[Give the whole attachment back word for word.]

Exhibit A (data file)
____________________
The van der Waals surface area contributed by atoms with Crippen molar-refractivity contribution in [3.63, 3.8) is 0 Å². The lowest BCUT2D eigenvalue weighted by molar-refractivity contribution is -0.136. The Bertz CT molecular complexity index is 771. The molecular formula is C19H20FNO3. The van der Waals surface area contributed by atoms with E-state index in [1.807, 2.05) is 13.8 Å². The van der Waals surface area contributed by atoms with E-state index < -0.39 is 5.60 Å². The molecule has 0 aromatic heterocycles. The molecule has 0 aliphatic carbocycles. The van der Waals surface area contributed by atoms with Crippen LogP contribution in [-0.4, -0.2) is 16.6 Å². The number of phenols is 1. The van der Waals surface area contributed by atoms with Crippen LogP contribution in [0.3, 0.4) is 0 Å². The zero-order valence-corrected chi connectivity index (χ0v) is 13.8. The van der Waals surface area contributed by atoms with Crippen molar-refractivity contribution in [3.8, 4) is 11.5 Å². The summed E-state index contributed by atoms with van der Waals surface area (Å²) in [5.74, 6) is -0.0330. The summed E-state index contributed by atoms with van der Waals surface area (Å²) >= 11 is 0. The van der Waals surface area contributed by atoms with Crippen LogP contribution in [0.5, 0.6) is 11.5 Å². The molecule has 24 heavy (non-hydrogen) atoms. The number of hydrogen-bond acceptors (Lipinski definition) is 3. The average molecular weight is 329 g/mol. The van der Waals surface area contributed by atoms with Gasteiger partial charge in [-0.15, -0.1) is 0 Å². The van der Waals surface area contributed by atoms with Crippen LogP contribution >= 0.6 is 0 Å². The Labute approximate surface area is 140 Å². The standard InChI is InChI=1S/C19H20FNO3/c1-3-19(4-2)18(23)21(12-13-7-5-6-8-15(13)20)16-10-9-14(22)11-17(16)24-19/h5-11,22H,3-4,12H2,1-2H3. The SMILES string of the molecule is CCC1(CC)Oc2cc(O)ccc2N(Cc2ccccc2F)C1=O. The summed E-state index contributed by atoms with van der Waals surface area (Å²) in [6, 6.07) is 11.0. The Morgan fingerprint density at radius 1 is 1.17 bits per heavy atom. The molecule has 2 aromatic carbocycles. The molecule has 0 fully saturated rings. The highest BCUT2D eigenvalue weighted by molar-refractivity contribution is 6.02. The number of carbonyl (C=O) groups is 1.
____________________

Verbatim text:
The van der Waals surface area contributed by atoms with Crippen molar-refractivity contribution in [3.63, 3.8) is 0 Å². The lowest BCUT2D eigenvalue weighted by molar-refractivity contribution is -0.136. The Bertz CT molecular complexity index is 771. The molecular formula is C19H20FNO3. The van der Waals surface area contributed by atoms with E-state index in [1.807, 2.05) is 13.8 Å². The van der Waals surface area contributed by atoms with E-state index < -0.39 is 5.60 Å². The molecule has 0 aromatic heterocycles. The molecule has 0 aliphatic carbocycles. The van der Waals surface area contributed by atoms with Crippen LogP contribution in [-0.4, -0.2) is 16.6 Å². The number of phenols is 1. The van der Waals surface area contributed by atoms with Crippen LogP contribution in [0.3, 0.4) is 0 Å². The zero-order valence-corrected chi connectivity index (χ0v) is 13.8. The van der Waals surface area contributed by atoms with Crippen molar-refractivity contribution in [3.8, 4) is 11.5 Å². The summed E-state index contributed by atoms with van der Waals surface area (Å²) in [5.74, 6) is -0.0330. The summed E-state index contributed by atoms with van der Waals surface area (Å²) >= 11 is 0. The van der Waals surface area contributed by atoms with Crippen LogP contribution in [0.5, 0.6) is 11.5 Å². The molecule has 24 heavy (non-hydrogen) atoms. The number of hydrogen-bond acceptors (Lipinski definition) is 3. The average molecular weight is 329 g/mol. The van der Waals surface area contributed by atoms with Gasteiger partial charge in [-0.15, -0.1) is 0 Å². The van der Waals surface area contributed by atoms with Crippen LogP contribution >= 0.6 is 0 Å². The Labute approximate surface area is 140 Å². The standard InChI is InChI=1S/C19H20FNO3/c1-3-19(4-2)18(23)21(12-13-7-5-6-8-15(13)20)16-10-9-14(22)11-17(16)24-19/h5-11,22H,3-4,12H2,1-2H3. The SMILES string of the molecule is CCC1(CC)Oc2cc(O)ccc2N(Cc2ccccc2F)C1=O. The summed E-state index contributed by atoms with van der Waals surface area (Å²) in [6, 6.07) is 11.0. The Morgan fingerprint density at radius 1 is 1.17 bits per heavy atom. The molecule has 2 aromatic carbocycles. The molecule has 0 fully saturated rings. The highest BCUT2D eigenvalue weighted by molar-refractivity contribution is 6.02. The number of carbonyl (C=O) groups is 1.